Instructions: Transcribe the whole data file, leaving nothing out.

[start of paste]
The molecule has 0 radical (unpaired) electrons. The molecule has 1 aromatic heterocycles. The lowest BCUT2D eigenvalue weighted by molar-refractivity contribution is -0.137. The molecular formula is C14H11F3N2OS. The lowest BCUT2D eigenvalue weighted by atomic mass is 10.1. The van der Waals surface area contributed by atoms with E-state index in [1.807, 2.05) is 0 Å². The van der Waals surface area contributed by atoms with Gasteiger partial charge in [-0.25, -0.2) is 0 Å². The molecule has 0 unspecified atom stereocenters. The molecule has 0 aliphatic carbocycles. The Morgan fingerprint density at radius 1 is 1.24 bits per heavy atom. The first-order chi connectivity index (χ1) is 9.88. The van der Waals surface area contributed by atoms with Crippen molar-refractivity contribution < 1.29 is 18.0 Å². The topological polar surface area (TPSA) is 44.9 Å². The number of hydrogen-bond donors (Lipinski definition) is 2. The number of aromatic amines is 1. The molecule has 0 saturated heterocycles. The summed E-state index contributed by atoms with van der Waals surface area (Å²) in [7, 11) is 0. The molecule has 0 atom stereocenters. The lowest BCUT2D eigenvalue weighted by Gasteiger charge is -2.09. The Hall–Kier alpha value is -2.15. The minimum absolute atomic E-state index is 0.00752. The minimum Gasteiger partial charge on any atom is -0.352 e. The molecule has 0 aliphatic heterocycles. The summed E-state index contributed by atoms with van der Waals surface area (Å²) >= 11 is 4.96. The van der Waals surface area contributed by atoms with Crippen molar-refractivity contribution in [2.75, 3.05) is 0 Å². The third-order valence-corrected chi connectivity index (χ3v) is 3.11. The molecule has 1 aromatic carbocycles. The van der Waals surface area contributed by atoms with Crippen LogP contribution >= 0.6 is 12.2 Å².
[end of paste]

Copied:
The molecule has 0 radical (unpaired) electrons. The molecule has 1 aromatic heterocycles. The lowest BCUT2D eigenvalue weighted by molar-refractivity contribution is -0.137. The molecular formula is C14H11F3N2OS. The lowest BCUT2D eigenvalue weighted by atomic mass is 10.1. The van der Waals surface area contributed by atoms with E-state index in [1.807, 2.05) is 0 Å². The van der Waals surface area contributed by atoms with Gasteiger partial charge in [-0.25, -0.2) is 0 Å². The molecule has 0 unspecified atom stereocenters. The molecule has 0 aliphatic carbocycles. The Morgan fingerprint density at radius 1 is 1.24 bits per heavy atom. The first-order chi connectivity index (χ1) is 9.88. The van der Waals surface area contributed by atoms with Crippen molar-refractivity contribution < 1.29 is 18.0 Å². The topological polar surface area (TPSA) is 44.9 Å². The number of hydrogen-bond donors (Lipinski definition) is 2. The number of aromatic amines is 1. The molecule has 0 saturated heterocycles. The summed E-state index contributed by atoms with van der Waals surface area (Å²) in [7, 11) is 0. The molecule has 0 atom stereocenters. The lowest BCUT2D eigenvalue weighted by Gasteiger charge is -2.09. The Hall–Kier alpha value is -2.15. The minimum absolute atomic E-state index is 0.00752. The minimum Gasteiger partial charge on any atom is -0.352 e. The molecule has 0 aliphatic heterocycles. The summed E-state index contributed by atoms with van der Waals surface area (Å²) >= 11 is 4.96. The van der Waals surface area contributed by atoms with Crippen molar-refractivity contribution in [2.75, 3.05) is 0 Å². The third-order valence-corrected chi connectivity index (χ3v) is 3.11. The molecule has 1 aromatic carbocycles. The van der Waals surface area contributed by atoms with Crippen LogP contribution >= 0.6 is 12.2 Å².